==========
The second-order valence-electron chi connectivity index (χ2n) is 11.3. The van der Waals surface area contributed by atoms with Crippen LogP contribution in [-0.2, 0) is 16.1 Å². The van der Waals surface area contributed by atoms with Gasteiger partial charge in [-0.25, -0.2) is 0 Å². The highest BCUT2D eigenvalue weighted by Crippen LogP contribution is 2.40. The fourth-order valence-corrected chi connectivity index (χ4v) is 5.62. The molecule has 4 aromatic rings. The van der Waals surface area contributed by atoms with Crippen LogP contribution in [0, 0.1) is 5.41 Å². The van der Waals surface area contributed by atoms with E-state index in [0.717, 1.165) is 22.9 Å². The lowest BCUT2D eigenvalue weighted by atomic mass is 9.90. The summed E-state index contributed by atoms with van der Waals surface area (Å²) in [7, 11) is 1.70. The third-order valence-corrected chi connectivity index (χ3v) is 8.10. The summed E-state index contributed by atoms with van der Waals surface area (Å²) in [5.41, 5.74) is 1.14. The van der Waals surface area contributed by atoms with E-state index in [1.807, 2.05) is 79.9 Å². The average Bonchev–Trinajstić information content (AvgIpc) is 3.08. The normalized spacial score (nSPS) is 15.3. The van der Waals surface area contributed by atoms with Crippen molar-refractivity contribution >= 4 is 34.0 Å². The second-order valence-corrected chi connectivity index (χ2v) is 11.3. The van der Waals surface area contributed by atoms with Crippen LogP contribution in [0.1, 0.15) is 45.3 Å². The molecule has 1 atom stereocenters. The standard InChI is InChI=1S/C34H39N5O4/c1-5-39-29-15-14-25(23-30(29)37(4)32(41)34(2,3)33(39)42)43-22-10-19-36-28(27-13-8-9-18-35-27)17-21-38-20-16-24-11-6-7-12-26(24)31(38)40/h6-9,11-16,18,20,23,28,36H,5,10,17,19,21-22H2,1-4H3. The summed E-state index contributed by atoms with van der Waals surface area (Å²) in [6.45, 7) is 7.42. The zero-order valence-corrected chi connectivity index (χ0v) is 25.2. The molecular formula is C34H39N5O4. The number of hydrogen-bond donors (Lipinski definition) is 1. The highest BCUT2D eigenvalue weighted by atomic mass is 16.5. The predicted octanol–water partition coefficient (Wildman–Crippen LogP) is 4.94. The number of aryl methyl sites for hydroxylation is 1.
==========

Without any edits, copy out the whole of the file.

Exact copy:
The second-order valence-electron chi connectivity index (χ2n) is 11.3. The van der Waals surface area contributed by atoms with Crippen LogP contribution in [-0.2, 0) is 16.1 Å². The van der Waals surface area contributed by atoms with Gasteiger partial charge in [-0.25, -0.2) is 0 Å². The highest BCUT2D eigenvalue weighted by Crippen LogP contribution is 2.40. The fourth-order valence-corrected chi connectivity index (χ4v) is 5.62. The molecule has 4 aromatic rings. The van der Waals surface area contributed by atoms with Crippen LogP contribution in [0, 0.1) is 5.41 Å². The van der Waals surface area contributed by atoms with E-state index in [0.717, 1.165) is 22.9 Å². The lowest BCUT2D eigenvalue weighted by atomic mass is 9.90. The summed E-state index contributed by atoms with van der Waals surface area (Å²) in [7, 11) is 1.70. The third-order valence-corrected chi connectivity index (χ3v) is 8.10. The summed E-state index contributed by atoms with van der Waals surface area (Å²) in [5.41, 5.74) is 1.14. The van der Waals surface area contributed by atoms with E-state index in [1.807, 2.05) is 79.9 Å². The average Bonchev–Trinajstić information content (AvgIpc) is 3.08. The normalized spacial score (nSPS) is 15.3. The van der Waals surface area contributed by atoms with Crippen molar-refractivity contribution >= 4 is 34.0 Å². The second-order valence-corrected chi connectivity index (χ2v) is 11.3. The van der Waals surface area contributed by atoms with Crippen LogP contribution in [0.1, 0.15) is 45.3 Å². The molecule has 1 atom stereocenters. The standard InChI is InChI=1S/C34H39N5O4/c1-5-39-29-15-14-25(23-30(29)37(4)32(41)34(2,3)33(39)42)43-22-10-19-36-28(27-13-8-9-18-35-27)17-21-38-20-16-24-11-6-7-12-26(24)31(38)40/h6-9,11-16,18,20,23,28,36H,5,10,17,19,21-22H2,1-4H3. The summed E-state index contributed by atoms with van der Waals surface area (Å²) in [6.45, 7) is 7.42. The zero-order valence-corrected chi connectivity index (χ0v) is 25.2. The molecular formula is C34H39N5O4. The number of hydrogen-bond donors (Lipinski definition) is 1. The highest BCUT2D eigenvalue weighted by atomic mass is 16.5. The predicted octanol–water partition coefficient (Wildman–Crippen LogP) is 4.94. The number of aryl methyl sites for hydroxylation is 1.